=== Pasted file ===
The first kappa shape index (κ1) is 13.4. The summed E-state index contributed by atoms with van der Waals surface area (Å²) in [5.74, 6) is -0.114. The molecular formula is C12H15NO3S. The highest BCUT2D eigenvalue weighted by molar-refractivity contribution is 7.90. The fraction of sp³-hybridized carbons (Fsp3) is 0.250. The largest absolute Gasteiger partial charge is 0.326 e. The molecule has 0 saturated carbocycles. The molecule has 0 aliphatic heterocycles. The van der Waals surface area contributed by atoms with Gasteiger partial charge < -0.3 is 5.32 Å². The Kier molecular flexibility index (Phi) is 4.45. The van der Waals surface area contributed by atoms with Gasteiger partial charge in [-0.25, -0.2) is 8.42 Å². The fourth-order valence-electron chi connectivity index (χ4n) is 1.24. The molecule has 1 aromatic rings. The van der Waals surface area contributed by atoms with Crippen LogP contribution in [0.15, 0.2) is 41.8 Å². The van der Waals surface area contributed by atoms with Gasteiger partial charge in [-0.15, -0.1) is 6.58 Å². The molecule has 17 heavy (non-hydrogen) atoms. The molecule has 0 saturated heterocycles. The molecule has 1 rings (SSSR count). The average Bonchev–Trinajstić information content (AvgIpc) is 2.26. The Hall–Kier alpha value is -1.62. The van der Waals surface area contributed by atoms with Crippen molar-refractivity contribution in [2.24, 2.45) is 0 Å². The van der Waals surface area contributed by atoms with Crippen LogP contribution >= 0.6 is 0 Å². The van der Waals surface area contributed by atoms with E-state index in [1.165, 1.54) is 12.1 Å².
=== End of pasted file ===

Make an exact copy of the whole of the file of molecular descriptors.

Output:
The first kappa shape index (κ1) is 13.4. The summed E-state index contributed by atoms with van der Waals surface area (Å²) in [5.74, 6) is -0.114. The molecular formula is C12H15NO3S. The highest BCUT2D eigenvalue weighted by molar-refractivity contribution is 7.90. The fraction of sp³-hybridized carbons (Fsp3) is 0.250. The largest absolute Gasteiger partial charge is 0.326 e. The molecule has 0 saturated carbocycles. The molecule has 0 aliphatic heterocycles. The van der Waals surface area contributed by atoms with Gasteiger partial charge < -0.3 is 5.32 Å². The Kier molecular flexibility index (Phi) is 4.45. The van der Waals surface area contributed by atoms with Gasteiger partial charge in [-0.25, -0.2) is 8.42 Å². The fourth-order valence-electron chi connectivity index (χ4n) is 1.24. The molecule has 1 aromatic rings. The van der Waals surface area contributed by atoms with Crippen LogP contribution in [0.15, 0.2) is 41.8 Å². The van der Waals surface area contributed by atoms with Gasteiger partial charge in [-0.15, -0.1) is 6.58 Å². The molecule has 17 heavy (non-hydrogen) atoms. The molecule has 0 saturated heterocycles. The molecule has 1 rings (SSSR count). The average Bonchev–Trinajstić information content (AvgIpc) is 2.26. The Hall–Kier alpha value is -1.62. The van der Waals surface area contributed by atoms with Crippen molar-refractivity contribution in [2.24, 2.45) is 0 Å². The van der Waals surface area contributed by atoms with Crippen LogP contribution >= 0.6 is 0 Å². The van der Waals surface area contributed by atoms with E-state index in [1.165, 1.54) is 12.1 Å².